Inspired by a little-known picture book from the pen of Bethany Tudor, this is a diary, of sorts, where I document some of my thoughts, activities, and ideas as I explore the challenges met by the characters in the story: hard work, the care and nurture of others, housekeeping skills, life changes, charity, community, and cooperation, among others. Like Samuel and Samantha, the ducks in the tale, I struggle and succeed, cope and celebrate, work and play, handling the tasks that come my way. I invite you to join me on my journey.

Friday, July 20, 2007

The Chorus Continues

I love cycling season, if for no other reason than I get to hear an almost constant chorus of some version of the phrase “dirty sport.”

Take this excerpt from an article in VeloNews for example:
The future of [Team] T-Mobile and [Team] Gerolsteiner are both on the brink thanks to the failed doping test of German rider Patrik Sinkewitz in an out-of-competition control June 8.

German public broadcasters ARD and ZDF took the unprecedented step Wednesday to cancel coverage of the 2007 Tour, turning the heat up on a sport already under the microscope.

“Without television, our team has no currency,” Gerolsteiner team manager Hans-Michael Holczer told VeloNews before Thursday’s start. “The hard reaction from German TV is speeding up the death of cycling.”
Or how about this one, also from an article in VeloNews:
Tour de France leader Michael Rasmussen has been axed from the Danish national team following a disagreement over drug testing, it was announced on Thursday.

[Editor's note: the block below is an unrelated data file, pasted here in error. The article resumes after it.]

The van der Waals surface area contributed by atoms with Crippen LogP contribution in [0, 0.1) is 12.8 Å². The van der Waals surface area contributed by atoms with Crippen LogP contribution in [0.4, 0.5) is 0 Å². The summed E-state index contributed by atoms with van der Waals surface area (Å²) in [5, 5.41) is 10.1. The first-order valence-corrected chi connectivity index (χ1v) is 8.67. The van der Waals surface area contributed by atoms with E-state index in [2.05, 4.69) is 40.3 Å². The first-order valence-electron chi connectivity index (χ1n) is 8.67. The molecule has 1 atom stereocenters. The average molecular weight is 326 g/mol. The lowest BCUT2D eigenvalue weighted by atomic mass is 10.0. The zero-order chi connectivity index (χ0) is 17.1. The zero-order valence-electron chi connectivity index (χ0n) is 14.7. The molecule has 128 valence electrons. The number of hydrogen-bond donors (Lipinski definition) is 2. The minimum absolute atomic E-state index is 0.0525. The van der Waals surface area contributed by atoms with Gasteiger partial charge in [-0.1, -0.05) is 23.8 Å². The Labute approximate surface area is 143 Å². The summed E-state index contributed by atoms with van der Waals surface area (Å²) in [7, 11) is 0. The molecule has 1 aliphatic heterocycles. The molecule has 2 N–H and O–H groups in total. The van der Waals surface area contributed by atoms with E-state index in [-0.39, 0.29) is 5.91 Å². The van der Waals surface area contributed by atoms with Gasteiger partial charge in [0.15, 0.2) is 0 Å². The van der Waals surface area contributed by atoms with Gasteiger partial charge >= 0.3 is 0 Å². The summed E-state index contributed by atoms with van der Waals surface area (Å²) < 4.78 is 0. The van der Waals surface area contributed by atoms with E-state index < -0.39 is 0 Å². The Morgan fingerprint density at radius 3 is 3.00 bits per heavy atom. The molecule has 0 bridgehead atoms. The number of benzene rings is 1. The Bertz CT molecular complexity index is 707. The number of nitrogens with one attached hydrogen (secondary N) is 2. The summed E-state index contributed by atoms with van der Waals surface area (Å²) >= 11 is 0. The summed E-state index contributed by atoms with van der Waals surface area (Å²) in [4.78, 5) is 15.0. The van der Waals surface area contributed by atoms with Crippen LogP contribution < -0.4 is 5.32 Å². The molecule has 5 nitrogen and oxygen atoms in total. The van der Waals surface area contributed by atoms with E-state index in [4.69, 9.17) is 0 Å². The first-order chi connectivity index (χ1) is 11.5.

The director of the Danish Cycling Union (DCU) Jesper Worre told DRI television station that Rasmussen had received a number of warnings over failing to inform doping authorities over his training whereabouts. …“The DCU is not saying that Michael tested positive,” [Worre] said. “But there are a number of question marks over his behaviour and attitude…”
Or maybe this information, quoting extensively from a TDF Blog article:
Team Milram’s Alessandro Petacchi, one of the sport’s outstanding sprinters, faced a hearing to explain his high reading for salbutamol during the Giro d’Italia last month. The UCI notified Italian officials yesterday that Petacchi is officially “non-negative” after registering a salbutamol level of 1320 nanograms/milliliter after his Stage 11 Giro win in Pinerolo.

Salbutamol is a common asthma medication that can have stimulant and anabolic effects at high doses. Many endurance athletes, including Petacchi, have therapeutic use exemptions allowing them to use inhaled salbutamol to address exercise-induced asthma. The World Anti-Doping Agency tries to control salbutamol levels by setting a limit of 1000 nanograms/milliliter in rider urine samples. A higher level is an “adverse analytical finding,” which shifts the burden of proof onto the athlete, who must prove the finding resulted from use of a salbutamol inhaler.
Obviously, the concept of innocent until proven guilty is lost on these WADA folks.

Frankly, I agree with Jens Voigt in reference to the cessation of television coverage:
“It’s not democratic, it’s just like the old East Germany,” said Voigt, who rides for the CSC team of yellow jersey contender Carlos Sastre. … “But there are only a few people in control of making that decision, and it’s not right. Let people watch the Tour. If they don’t want to they can turn off their televisions, or change the channel.”
and with Phil Liggett:
I wonder why German television did not do the same in the days when the former East Germany won all of the medals in every sport? There is no doubt that in those black days the majority of those athletes from all sports were on drugs and nobody seemed to care.
I wonder the same thing, Mr. Liggett.

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